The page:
Leopoldine Emma Doualla-Bell Smith is the world’s first black flight attendant. Smith was born in Cameroon which, at the time, France controlled. Smith was a princess of the royal Douala family of Cameroon. She was offered a rare after-school employment opportunity in her hometown of Douala, then the capital of the colony, to serve as a ground hostess for Union Aeromaritime de Transport (UAT), the airline that served France’s African routes.
After her graduation from high school in 1956 at the age of seventeen, Smith was sent to Paris for additional ground hostess training by Air France and then moved to UAT for flight training. In 1957 Smith began flying as a stewardess with UAT which would later merge to become part of Union de Transports Aeriens (UTA). Smith, at the time, didn’t know that she was making history as the first black person to serve as a flight attendant for any airline. She took to the air the year prior to Ruth Carol Taylor who is credited with being the first black flight attendant in the United States. Taylor’s initial flight took place on February 11, 1958, on a Mohawk Airlines flight from Ithaca, New York, to New York City.
In 1960 Smith was invited to join Air Afrique, the airline created to serve eleven newly independent French-speaking nations that were former colonies of France. Smith was the only qualified African in French aviation; her employment identification card was No. 001. She was eventually promoted to an Air Afrique first cabin chief. During her time as a flight attendant, Smith flew throughout Africa and as far away as Australia. Because of the color of her skin, some white passengers treated her like an outcast, but dark-skinned passengers often welcomed her presence. Smith experienced frequent sexual harassment; on one occasion, she slapped a white man who had touched her breast.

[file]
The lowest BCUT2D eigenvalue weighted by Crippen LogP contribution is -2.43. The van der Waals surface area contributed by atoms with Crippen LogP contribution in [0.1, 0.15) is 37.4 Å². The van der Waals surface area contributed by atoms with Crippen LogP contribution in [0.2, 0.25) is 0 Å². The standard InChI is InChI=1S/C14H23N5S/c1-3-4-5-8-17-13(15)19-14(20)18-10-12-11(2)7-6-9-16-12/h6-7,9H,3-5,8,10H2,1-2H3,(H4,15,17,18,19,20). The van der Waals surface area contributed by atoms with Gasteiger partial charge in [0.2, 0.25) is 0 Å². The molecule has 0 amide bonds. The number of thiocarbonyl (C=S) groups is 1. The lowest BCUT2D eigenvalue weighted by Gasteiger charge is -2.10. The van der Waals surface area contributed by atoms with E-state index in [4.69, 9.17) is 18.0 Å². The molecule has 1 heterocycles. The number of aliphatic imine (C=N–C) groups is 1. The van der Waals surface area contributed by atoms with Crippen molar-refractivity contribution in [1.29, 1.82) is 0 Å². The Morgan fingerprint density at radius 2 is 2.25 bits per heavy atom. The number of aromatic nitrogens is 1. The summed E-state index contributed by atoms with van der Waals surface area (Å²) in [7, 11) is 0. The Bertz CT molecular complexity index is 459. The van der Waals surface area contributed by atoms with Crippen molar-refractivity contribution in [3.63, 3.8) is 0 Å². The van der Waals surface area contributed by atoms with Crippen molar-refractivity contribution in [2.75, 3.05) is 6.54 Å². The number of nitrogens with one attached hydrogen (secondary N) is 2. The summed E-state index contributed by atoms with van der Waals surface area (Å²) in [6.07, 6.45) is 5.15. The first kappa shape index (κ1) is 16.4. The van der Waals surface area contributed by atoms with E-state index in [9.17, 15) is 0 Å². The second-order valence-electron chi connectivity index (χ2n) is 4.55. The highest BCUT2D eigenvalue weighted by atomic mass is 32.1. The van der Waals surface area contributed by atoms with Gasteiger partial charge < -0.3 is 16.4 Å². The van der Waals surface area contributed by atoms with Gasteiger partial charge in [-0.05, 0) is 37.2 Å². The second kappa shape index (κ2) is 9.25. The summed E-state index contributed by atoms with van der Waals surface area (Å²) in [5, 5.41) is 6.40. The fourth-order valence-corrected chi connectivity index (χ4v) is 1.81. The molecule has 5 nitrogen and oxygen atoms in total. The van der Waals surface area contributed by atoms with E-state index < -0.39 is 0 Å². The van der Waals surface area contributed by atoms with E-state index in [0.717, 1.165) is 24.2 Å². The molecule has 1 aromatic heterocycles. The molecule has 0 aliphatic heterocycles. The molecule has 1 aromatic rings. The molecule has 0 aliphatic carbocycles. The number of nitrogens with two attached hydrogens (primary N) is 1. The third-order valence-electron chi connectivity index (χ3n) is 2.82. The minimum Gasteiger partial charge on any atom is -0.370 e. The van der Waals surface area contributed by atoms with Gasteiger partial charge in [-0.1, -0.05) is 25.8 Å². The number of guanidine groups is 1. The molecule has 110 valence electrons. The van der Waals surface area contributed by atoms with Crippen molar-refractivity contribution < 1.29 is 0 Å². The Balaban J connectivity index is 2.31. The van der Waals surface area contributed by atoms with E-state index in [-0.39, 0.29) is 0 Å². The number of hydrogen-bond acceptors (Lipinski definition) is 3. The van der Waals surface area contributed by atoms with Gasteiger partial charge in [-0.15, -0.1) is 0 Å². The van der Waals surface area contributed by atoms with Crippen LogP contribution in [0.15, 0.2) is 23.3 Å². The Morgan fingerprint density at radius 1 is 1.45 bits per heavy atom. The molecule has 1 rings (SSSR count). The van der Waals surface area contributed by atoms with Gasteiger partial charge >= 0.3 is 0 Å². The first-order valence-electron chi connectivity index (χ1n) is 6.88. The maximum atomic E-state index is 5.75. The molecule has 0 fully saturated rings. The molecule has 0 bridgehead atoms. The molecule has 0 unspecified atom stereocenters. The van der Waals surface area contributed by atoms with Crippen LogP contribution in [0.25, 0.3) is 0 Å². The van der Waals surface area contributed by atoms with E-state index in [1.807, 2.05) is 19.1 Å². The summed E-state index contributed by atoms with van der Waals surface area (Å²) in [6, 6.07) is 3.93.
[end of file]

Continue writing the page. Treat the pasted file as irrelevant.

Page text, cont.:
In 1969 after twelve years as a flight attendant, Smith left Air Afrique to become manager of Reunited Transport Leaders Travel Agency in Libreville, Gabon. Six years later, she relocated to Washington D.C. to study English at Georgetown University where she also met her American husband, Leroy Smith. Smith returned to Gabon in 1976 where she was hired by Air Zaire as station and officer manager at the Libreville airport. Smith also supported the Skal club (also known as Skal international), the international association of professionals, leaders, and friends who were seeking to promote travel and tourism in Africa.
Smith and her husband moved to Lima, Peru, in 1983 for a Peace Corps assignment. While there, she remained in the travel industry and worked as a travel consultant. Smith and her husband retired in 2003 and moved to Denver where they established the Business and Intercultural Services for Educational Travel and Associated Learning (BISETAL) which encourages on-site education about Africa and other non-western cultures. Smith also volunteers at Denver International Airport through their ambassador program, welcoming visitors to the Mile-High City and assisting them to find their way through the airport. In 2015 Smith was honored at the fortieth anniversary of the Black Flight Attendants of America organization at Los Angeles International Airport’s Flight Path Museum.